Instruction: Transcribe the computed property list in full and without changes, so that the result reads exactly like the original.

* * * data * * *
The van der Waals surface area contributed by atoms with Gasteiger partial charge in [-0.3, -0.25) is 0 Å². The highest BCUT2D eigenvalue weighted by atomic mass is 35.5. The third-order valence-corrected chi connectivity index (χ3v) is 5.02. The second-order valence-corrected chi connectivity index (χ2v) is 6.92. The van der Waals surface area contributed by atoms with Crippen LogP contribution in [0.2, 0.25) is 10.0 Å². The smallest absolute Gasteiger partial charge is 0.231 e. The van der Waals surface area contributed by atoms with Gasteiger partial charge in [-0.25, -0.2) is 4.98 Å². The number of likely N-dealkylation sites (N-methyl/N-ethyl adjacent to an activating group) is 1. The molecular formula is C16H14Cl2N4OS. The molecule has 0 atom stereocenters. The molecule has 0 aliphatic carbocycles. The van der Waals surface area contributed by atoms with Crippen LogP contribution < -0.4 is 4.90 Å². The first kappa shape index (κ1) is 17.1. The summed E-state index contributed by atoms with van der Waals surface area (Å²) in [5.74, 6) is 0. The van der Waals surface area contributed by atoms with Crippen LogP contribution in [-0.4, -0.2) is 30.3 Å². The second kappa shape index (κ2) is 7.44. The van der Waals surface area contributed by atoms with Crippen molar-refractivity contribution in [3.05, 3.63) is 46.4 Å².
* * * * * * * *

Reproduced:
The van der Waals surface area contributed by atoms with Gasteiger partial charge in [-0.3, -0.25) is 0 Å². The highest BCUT2D eigenvalue weighted by atomic mass is 35.5. The third-order valence-corrected chi connectivity index (χ3v) is 5.02. The second-order valence-corrected chi connectivity index (χ2v) is 6.92. The van der Waals surface area contributed by atoms with Crippen LogP contribution in [0.2, 0.25) is 10.0 Å². The smallest absolute Gasteiger partial charge is 0.231 e. The van der Waals surface area contributed by atoms with Gasteiger partial charge in [-0.25, -0.2) is 4.98 Å². The number of likely N-dealkylation sites (N-methyl/N-ethyl adjacent to an activating group) is 1. The molecular formula is C16H14Cl2N4OS. The molecule has 0 atom stereocenters. The molecule has 0 aliphatic carbocycles. The van der Waals surface area contributed by atoms with Crippen LogP contribution < -0.4 is 4.90 Å². The first kappa shape index (κ1) is 17.1. The summed E-state index contributed by atoms with van der Waals surface area (Å²) in [5.74, 6) is 0. The van der Waals surface area contributed by atoms with Crippen LogP contribution in [-0.4, -0.2) is 30.3 Å². The second kappa shape index (κ2) is 7.44. The van der Waals surface area contributed by atoms with Crippen molar-refractivity contribution in [3.05, 3.63) is 46.4 Å².